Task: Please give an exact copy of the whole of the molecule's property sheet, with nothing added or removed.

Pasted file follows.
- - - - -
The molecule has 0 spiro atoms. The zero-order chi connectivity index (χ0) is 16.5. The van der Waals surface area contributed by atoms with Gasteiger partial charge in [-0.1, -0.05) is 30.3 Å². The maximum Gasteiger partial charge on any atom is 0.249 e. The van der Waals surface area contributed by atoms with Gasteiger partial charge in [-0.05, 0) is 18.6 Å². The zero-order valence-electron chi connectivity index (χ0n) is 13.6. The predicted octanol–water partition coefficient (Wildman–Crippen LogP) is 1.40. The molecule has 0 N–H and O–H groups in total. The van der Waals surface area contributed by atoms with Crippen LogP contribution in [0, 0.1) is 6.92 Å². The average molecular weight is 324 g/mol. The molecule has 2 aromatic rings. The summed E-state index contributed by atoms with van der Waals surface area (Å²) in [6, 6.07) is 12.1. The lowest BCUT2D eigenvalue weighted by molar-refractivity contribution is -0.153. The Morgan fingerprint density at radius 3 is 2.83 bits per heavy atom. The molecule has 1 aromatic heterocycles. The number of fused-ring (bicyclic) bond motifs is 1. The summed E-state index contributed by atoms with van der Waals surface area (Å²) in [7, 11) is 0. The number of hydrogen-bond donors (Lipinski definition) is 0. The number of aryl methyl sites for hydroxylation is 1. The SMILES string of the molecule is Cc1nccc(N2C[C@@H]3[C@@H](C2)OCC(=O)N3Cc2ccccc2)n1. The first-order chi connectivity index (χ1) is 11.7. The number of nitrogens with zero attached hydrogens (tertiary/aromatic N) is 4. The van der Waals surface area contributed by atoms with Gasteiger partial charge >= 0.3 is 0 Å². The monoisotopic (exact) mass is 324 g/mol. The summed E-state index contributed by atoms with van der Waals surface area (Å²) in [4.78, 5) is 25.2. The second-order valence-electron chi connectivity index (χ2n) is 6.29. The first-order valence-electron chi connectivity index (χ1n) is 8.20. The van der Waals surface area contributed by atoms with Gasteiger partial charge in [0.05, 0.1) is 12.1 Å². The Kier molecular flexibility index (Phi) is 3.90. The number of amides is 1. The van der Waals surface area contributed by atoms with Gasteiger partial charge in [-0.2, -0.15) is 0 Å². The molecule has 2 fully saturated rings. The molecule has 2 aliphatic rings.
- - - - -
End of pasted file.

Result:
The molecule has 0 spiro atoms. The zero-order chi connectivity index (χ0) is 16.5. The van der Waals surface area contributed by atoms with Gasteiger partial charge in [-0.1, -0.05) is 30.3 Å². The maximum Gasteiger partial charge on any atom is 0.249 e. The van der Waals surface area contributed by atoms with Gasteiger partial charge in [-0.05, 0) is 18.6 Å². The zero-order valence-electron chi connectivity index (χ0n) is 13.6. The predicted octanol–water partition coefficient (Wildman–Crippen LogP) is 1.40. The molecule has 0 N–H and O–H groups in total. The van der Waals surface area contributed by atoms with Crippen LogP contribution in [0, 0.1) is 6.92 Å². The average molecular weight is 324 g/mol. The molecule has 2 aromatic rings. The summed E-state index contributed by atoms with van der Waals surface area (Å²) in [6, 6.07) is 12.1. The lowest BCUT2D eigenvalue weighted by molar-refractivity contribution is -0.153. The Morgan fingerprint density at radius 3 is 2.83 bits per heavy atom. The molecule has 1 aromatic heterocycles. The number of fused-ring (bicyclic) bond motifs is 1. The summed E-state index contributed by atoms with van der Waals surface area (Å²) in [7, 11) is 0. The number of hydrogen-bond donors (Lipinski definition) is 0. The number of aryl methyl sites for hydroxylation is 1. The SMILES string of the molecule is Cc1nccc(N2C[C@@H]3[C@@H](C2)OCC(=O)N3Cc2ccccc2)n1. The first-order chi connectivity index (χ1) is 11.7. The number of nitrogens with zero attached hydrogens (tertiary/aromatic N) is 4. The van der Waals surface area contributed by atoms with Gasteiger partial charge >= 0.3 is 0 Å². The monoisotopic (exact) mass is 324 g/mol. The summed E-state index contributed by atoms with van der Waals surface area (Å²) in [4.78, 5) is 25.2. The second-order valence-electron chi connectivity index (χ2n) is 6.29. The first-order valence-electron chi connectivity index (χ1n) is 8.20. The van der Waals surface area contributed by atoms with Gasteiger partial charge in [0.05, 0.1) is 12.1 Å². The Kier molecular flexibility index (Phi) is 3.90. The number of amides is 1. The van der Waals surface area contributed by atoms with Gasteiger partial charge in [-0.2, -0.15) is 0 Å². The molecule has 2 fully saturated rings. The molecule has 2 aliphatic rings.